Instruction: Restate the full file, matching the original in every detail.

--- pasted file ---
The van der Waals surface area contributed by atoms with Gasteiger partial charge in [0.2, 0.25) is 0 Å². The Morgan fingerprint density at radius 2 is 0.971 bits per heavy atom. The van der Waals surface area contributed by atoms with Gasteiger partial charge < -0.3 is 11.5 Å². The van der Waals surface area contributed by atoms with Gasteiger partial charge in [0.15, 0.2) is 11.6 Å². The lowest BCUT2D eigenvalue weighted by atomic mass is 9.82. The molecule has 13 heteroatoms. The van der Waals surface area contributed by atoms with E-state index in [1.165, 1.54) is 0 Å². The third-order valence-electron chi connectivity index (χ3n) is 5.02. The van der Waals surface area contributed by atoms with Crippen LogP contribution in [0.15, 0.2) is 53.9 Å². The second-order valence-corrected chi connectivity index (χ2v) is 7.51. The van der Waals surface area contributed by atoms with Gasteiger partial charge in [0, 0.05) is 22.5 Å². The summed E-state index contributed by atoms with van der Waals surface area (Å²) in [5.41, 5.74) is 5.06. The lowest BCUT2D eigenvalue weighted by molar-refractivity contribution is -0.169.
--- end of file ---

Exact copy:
The van der Waals surface area contributed by atoms with Gasteiger partial charge in [0.2, 0.25) is 0 Å². The Morgan fingerprint density at radius 2 is 0.971 bits per heavy atom. The van der Waals surface area contributed by atoms with Gasteiger partial charge < -0.3 is 11.5 Å². The van der Waals surface area contributed by atoms with Gasteiger partial charge in [0.15, 0.2) is 11.6 Å². The lowest BCUT2D eigenvalue weighted by atomic mass is 9.82. The molecule has 13 heteroatoms. The van der Waals surface area contributed by atoms with E-state index in [1.165, 1.54) is 0 Å². The third-order valence-electron chi connectivity index (χ3n) is 5.02. The van der Waals surface area contributed by atoms with Crippen LogP contribution in [0.15, 0.2) is 53.9 Å². The second-order valence-corrected chi connectivity index (χ2v) is 7.51. The van der Waals surface area contributed by atoms with Gasteiger partial charge in [0, 0.05) is 22.5 Å². The summed E-state index contributed by atoms with van der Waals surface area (Å²) in [5.41, 5.74) is 5.06. The lowest BCUT2D eigenvalue weighted by molar-refractivity contribution is -0.169.